“What is it that induceth you, what stirs you up to believe, or who told you that white signifieth faith, and blue constancy? An old paltry book, say you, sold by the hawking pedlars and balladmongers, entitled The Blason of Colours. Who made it? Whoever it was, he was wise in that he did not set his name to it. But, besides, I know not what I should rather admire in him, his presumption or his s...ottishness. His presumption and overweening, for that he should without reason, without cause, or without any appearance of truth, have dared to prescribe, by his private authority, what things should be denotated and signified by the colour: which is the custom of tyrants, who will have their will to bear sway in stead of equity, and not of the wise and learned, who with the evidence of reason satisfy their readers. His sottishness and want of spirit, in that he thought that, without any other demonstration or sufficient argument, the world would be pleased to make his blockish and ridiculous impositions the rule of their devices.” - Rabelais
I'm an Academic Herald. I'm not a "real" herald; I don't design and register people's coats of arms (though I can certainly suggest designs for those who might be interested). What I do is study, research, teach, and write about heraldry. (You can find some of my books about heraldry and a list of my articles and presentations about heraldry at "Our Website" below.) And I like to share what I have learned about heraldry, hence this blog. I hope that you'll find it informative, interesting at least occasionally, and worth your time to come back. Got a question? Comments? Feel free to ask or let me know. I'd love to hear from you. You can find my contact information in my Profile.
In a recent (April 9, 2013) news article, kentnews.co.uk noted the display in the Natural History Museum in London of the first substantiall...
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Thursday, November 21, 2013
Eastward, Ho! A Follow-Up
Having had the time to do a little more research into the naval heraldry noted in my last post, I feel pretty safe in identifying the ship from which that particular bow decoration came from as being the armored cruiser ACR-2 USS New York. (The ACR-1, which was later designated as a second class battleship, was the USS Maine, of "Remember the ..." fame.)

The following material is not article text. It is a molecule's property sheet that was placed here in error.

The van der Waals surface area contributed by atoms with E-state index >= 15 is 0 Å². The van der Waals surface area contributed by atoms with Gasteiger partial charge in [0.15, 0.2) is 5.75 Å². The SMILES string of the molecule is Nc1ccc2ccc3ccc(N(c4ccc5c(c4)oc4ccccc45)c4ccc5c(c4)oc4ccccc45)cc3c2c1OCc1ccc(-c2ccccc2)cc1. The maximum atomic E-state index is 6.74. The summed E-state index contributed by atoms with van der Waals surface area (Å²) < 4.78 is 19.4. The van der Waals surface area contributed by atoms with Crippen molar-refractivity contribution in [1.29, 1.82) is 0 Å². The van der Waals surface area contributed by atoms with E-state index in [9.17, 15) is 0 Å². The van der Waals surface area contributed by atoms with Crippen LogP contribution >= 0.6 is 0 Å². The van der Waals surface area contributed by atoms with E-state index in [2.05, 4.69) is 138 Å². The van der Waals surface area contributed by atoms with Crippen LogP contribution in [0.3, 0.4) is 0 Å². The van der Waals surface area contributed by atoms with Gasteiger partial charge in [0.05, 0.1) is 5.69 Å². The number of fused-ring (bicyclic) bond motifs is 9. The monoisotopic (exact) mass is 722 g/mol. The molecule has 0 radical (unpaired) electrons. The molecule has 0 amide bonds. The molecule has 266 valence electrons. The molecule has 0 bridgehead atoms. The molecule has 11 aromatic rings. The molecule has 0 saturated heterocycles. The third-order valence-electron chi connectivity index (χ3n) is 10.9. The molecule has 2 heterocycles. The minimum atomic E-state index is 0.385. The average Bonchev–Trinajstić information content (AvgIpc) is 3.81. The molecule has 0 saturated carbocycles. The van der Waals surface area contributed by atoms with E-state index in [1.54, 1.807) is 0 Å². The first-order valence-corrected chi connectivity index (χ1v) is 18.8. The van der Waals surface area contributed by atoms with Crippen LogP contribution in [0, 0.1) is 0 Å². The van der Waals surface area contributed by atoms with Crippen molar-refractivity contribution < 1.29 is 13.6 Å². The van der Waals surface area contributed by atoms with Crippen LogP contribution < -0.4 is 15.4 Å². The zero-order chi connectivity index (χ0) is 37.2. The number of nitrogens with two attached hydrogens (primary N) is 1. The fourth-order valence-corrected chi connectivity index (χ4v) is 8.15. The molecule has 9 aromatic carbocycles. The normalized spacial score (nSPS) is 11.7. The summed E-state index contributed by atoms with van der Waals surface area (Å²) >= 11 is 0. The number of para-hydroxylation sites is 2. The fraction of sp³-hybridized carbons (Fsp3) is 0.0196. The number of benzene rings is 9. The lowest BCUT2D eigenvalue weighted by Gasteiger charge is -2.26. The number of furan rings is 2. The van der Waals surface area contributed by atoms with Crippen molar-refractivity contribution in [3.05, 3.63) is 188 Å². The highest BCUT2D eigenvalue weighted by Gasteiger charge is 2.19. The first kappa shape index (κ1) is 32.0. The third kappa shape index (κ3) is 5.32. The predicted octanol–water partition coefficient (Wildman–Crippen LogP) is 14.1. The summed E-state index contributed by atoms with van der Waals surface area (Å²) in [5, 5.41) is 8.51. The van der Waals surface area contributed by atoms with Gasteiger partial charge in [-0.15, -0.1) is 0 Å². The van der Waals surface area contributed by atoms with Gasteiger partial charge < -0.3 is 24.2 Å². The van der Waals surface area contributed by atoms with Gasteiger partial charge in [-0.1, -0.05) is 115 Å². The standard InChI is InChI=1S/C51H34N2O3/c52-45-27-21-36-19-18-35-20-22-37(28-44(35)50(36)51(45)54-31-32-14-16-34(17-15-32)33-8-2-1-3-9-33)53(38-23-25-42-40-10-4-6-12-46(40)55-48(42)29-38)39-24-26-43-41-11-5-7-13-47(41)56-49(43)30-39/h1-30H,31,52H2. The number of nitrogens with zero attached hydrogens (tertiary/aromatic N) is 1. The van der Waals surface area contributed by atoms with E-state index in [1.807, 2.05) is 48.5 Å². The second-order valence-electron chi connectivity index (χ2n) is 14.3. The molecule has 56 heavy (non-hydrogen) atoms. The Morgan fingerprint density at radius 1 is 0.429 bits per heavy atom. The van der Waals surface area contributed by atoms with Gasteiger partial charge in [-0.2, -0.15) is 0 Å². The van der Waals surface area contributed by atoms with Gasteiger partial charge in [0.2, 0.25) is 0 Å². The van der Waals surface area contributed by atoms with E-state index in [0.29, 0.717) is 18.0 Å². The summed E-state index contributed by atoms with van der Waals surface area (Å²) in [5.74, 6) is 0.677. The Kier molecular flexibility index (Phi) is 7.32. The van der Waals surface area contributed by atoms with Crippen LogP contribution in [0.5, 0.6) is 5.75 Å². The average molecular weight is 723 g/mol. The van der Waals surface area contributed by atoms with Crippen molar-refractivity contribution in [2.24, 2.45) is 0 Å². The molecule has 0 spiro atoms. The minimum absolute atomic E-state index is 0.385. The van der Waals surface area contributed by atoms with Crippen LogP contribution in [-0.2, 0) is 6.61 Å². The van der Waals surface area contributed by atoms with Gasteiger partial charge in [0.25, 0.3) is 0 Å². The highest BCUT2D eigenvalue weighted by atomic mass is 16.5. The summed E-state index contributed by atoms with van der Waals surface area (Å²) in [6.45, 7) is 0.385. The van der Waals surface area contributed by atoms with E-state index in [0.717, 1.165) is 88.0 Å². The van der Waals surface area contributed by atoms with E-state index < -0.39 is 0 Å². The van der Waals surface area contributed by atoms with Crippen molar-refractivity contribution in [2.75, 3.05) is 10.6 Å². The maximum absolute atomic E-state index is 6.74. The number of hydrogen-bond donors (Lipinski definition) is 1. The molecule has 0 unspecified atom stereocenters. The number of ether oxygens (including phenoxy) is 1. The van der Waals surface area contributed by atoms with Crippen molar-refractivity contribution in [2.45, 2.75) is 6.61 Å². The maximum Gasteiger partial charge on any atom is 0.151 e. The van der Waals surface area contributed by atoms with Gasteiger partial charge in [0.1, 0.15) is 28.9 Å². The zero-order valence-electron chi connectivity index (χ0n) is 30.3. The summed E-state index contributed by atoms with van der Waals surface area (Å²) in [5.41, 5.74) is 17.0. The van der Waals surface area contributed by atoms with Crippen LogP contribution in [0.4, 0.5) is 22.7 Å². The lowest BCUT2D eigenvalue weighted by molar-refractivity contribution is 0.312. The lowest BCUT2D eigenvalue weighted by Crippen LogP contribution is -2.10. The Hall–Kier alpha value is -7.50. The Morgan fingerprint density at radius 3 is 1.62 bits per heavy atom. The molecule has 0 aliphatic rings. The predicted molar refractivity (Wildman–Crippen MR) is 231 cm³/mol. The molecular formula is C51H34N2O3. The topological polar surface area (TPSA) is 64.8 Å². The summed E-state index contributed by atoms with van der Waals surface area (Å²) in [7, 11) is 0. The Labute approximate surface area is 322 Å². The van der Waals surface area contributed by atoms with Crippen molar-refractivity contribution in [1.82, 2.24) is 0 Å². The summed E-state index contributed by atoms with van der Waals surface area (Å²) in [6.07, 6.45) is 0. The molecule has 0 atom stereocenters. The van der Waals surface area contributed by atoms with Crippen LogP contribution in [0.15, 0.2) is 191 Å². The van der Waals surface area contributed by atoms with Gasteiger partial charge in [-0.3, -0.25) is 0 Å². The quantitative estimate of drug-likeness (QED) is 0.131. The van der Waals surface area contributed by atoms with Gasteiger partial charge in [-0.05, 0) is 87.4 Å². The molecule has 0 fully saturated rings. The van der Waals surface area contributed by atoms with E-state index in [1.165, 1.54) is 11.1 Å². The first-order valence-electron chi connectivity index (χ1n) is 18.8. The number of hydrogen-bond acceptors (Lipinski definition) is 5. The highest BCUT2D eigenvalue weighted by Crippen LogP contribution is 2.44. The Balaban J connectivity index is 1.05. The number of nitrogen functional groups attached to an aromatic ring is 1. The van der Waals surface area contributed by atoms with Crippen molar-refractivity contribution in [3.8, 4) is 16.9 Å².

My reasons for believing the arms belonged to the New York are several: first, the word "Excelcior" (which I believe is a misspelled "Excelsior"); second, the eagle over the shield; and finally, the two human figure "supporters" seen in profile on each side of the arms. So why exactly does that make me think "New York"? Well, this does: the arms of the State of New York.
See what I mean? Compare this achievement with the external ornaments (or to use a different term, artistic "frou-frou") about the shield of the arms of the United States in my last post, below.
And here is a photograph of the New York, with the eagle showing quite prominently above the shield on the bow.
And here is another, taken from the starboard side. If you click on the picture here, you should see the full-size version, where details of the bow decoration show up pretty well.
The New York was not, alas, a part of the Great White Fleet which circumnavigated the globe under President Theodore Roosevelt. She did, however, have a long and active service, being at one time the flagship of the Pacific Fleet.
All in all, a really great piece of heraldry, and history, to have run across!